Life in the Anthropocene

Recently, there was an announcement over an FM radio channel that the authorities in Ladakh have issued an order to restrict the movement of ‘stray domestic animals’ on the streets of Leh town. The justification is that they pose a threat to the movement of vehicles, especially ones related to tourism. This reminded me of the way India is portrayed in western films, which often include scenes with stray cows wandering the streets. This seems rather clichéd and inaccurate. Though this imagery is exaggerated, it does have a grain of truth. It seems to depict a developing India. Although their intention is to introduce some humour, this image does raise the question on why stray animals are on the streets!

Of late, the streets of Leh too resemble that of the rest of the country. Over the last five years, we are observing many animals, especially donkeys and cows, on the roads of Leh town. This can be for two reasons: Either they don’t have a place to be in or we are intruding into their spaces. For me, the latter seems very likely.

Imagine being an animal in Leh. Say, a cow, donkey or a dog about say five years back. There were dedicated spaces for animals everywhere where they could graze or rest. They were village commons and served as green corridors along Tokpos (streams) and Yuras (water channels). During summers, when the Lorapa system (field guarding system) was active, anyone could graze animals in these spaces as long as they had people herding the livestock. Most of these spaces have vanished over the last five to ten years and transformed into enclosed structures. Similar spaces that were called Charakhas were also village commons and have now been turned into community spaces and halls for social gatherings. We now have a community hall at every corner of Leh town, which may not always be the wisest use of resources. The Chhu-lams have been converted to concrete footpaths, roads for motor vehicles, or tiled surfaces. Water channels have been reinforced with concrete, which does not blend with nature or look appealing. As a result, no vegetation grows there anymore and there is nothing for animals to eat.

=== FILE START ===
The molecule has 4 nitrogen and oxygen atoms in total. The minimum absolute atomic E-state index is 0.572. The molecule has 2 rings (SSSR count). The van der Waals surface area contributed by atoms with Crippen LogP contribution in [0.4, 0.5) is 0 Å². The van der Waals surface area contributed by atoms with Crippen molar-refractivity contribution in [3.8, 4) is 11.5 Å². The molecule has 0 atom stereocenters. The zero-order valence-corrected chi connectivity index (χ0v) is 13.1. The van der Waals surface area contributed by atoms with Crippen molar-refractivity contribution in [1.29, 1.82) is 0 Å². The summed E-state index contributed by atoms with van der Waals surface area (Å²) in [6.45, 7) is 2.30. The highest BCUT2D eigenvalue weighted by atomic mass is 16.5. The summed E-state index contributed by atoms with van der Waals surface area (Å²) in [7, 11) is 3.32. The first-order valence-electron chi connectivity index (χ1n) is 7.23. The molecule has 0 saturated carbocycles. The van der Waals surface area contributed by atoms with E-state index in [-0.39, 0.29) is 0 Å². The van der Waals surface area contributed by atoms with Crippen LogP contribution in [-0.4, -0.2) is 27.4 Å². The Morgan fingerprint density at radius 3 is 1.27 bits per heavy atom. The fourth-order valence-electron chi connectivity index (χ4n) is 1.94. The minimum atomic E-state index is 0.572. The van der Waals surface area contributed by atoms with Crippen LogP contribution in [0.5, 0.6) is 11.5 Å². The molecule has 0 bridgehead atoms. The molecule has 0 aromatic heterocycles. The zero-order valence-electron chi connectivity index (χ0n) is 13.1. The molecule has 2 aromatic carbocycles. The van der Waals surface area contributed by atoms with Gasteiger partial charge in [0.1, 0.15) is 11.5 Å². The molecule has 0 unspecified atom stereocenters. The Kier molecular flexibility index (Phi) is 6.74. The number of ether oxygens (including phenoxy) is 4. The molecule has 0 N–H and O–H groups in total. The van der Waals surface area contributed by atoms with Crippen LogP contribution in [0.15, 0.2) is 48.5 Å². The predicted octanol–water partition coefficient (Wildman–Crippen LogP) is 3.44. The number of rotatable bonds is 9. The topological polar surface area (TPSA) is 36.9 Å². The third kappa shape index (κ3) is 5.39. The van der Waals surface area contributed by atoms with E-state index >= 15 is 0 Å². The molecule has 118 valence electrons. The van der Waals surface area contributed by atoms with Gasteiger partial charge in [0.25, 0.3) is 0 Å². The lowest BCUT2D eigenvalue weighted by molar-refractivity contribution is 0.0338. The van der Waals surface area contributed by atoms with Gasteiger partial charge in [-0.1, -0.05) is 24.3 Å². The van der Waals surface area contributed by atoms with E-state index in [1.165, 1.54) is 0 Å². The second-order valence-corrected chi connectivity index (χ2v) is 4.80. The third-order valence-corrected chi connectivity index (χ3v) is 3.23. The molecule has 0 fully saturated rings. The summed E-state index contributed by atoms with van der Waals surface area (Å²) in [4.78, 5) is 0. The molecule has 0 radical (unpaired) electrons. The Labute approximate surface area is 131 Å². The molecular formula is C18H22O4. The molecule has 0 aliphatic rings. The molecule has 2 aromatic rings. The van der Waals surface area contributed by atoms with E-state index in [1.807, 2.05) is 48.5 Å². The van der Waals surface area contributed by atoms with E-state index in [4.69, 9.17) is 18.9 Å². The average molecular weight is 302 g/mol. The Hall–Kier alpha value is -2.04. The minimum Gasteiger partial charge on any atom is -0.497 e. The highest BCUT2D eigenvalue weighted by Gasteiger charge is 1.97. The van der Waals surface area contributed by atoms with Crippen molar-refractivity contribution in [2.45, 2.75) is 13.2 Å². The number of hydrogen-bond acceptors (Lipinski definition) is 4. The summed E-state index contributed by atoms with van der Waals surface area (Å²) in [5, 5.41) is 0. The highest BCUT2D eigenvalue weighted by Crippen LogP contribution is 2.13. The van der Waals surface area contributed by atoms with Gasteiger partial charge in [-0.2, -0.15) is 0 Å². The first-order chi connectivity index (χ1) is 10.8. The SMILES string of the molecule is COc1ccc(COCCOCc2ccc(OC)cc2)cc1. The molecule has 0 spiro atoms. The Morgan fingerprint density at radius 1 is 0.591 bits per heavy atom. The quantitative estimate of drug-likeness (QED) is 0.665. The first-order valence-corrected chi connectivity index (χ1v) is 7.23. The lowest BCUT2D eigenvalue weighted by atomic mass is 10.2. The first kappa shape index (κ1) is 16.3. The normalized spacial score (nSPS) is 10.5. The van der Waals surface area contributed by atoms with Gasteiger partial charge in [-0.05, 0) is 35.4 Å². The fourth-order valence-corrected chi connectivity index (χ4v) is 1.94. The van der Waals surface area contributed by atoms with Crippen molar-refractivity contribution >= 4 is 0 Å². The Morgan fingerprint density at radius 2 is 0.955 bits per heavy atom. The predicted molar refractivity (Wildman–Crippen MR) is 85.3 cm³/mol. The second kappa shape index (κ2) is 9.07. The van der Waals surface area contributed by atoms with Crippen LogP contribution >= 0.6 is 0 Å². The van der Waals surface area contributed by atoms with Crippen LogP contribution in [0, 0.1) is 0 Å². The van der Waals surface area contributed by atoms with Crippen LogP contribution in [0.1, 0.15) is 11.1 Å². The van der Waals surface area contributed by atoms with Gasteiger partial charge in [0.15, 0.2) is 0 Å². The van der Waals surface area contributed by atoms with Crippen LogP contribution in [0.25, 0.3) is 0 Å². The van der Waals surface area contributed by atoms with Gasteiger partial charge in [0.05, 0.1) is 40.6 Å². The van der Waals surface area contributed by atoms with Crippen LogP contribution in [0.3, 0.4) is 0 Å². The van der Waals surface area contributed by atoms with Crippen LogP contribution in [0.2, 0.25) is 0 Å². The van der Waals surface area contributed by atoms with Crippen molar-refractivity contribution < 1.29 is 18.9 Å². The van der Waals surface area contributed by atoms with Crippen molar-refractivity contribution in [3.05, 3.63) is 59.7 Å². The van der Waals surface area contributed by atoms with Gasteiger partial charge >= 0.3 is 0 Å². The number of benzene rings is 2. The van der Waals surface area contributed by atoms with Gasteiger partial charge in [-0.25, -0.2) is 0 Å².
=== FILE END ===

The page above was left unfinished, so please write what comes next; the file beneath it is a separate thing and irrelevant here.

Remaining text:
Like humans, animals too don’t like being in captivity. My family owned donkeys, cows, dZos until 10 years back. We also had goats and sheep until some 30 years back. Now we only have cows. We lost one cow to a road accident, which we deduced based on its injuries. We lost another one to electrocution in 2023. That is when I discovered that this is a common occurrence during the rainy season. I have heard that Power Distribution Department does provide monetary compensation for lives lost.

Our donkeys would vanish for months and then return home when it was cold outside. At other times, they would return home to give birth and once the foal was able to stand, and barely walk, they would vanish once again. This means these animals not only need food but also require freedom, security and love. Their sense of being is as strong as humans. We have an urban and modern life for now. We are enjoying high-speed 100mbps internet and milking cows by hand at the same time. Many families who own land in Leh still cultivate vegetables using organic methods and their sons and daughters drive their produce in modern cars for sale in Leh market.

Coming back to animals on the streets, we need to remember that animal rights extend beyond the prevention of physical harm. It encompasses the right to live without unnecessary interference in their natural behaviour. It is our duty to protect them, maintain speed limits especially on rural roads and create public awareness on these issues. By acknowledging their rights and adopting steps to minimise negative impacts, we can have a more harmonious coexistence between humans and animals to nurture our shared environment. Many humans are aggressive and hostile towards animals such as dogs based on their perceptions, prejudices, and fear. This in turn, makes the dogs suspicious and hostile towards humans. In this regard, the registration of pets like dogs with the authorities is a good idea to keep a watch on their health and vaccination status. However, charging a fee might discourage some people from keeping pets or registering them.

Animal rearing and farming are inter-related. They play a crucial role in providing food security, promoting a healthy lifestyle, and should be prioritised over building hotels and guesthouses on agricultural land. Agriculture not only nourishes society but also contributes significantly to public health and the prevention of lifestyle diseases. Agriculture is the backbone of food production, providing essential staples like grains, fruits, vegetables, and livestock products. Encouraging farming ensures a steady food supply. Such produce are rich in essential nutrients and promote a balanced diet and prevent malnutrition. A diet centred around locally grown foods contributes to better health. Farm-fresh, unprocessed foods are a cornerstone of preventing lifestyle diseases like obesity, diabetes, and heart disease. These conditions are often linked to diets high in processed and fast foods.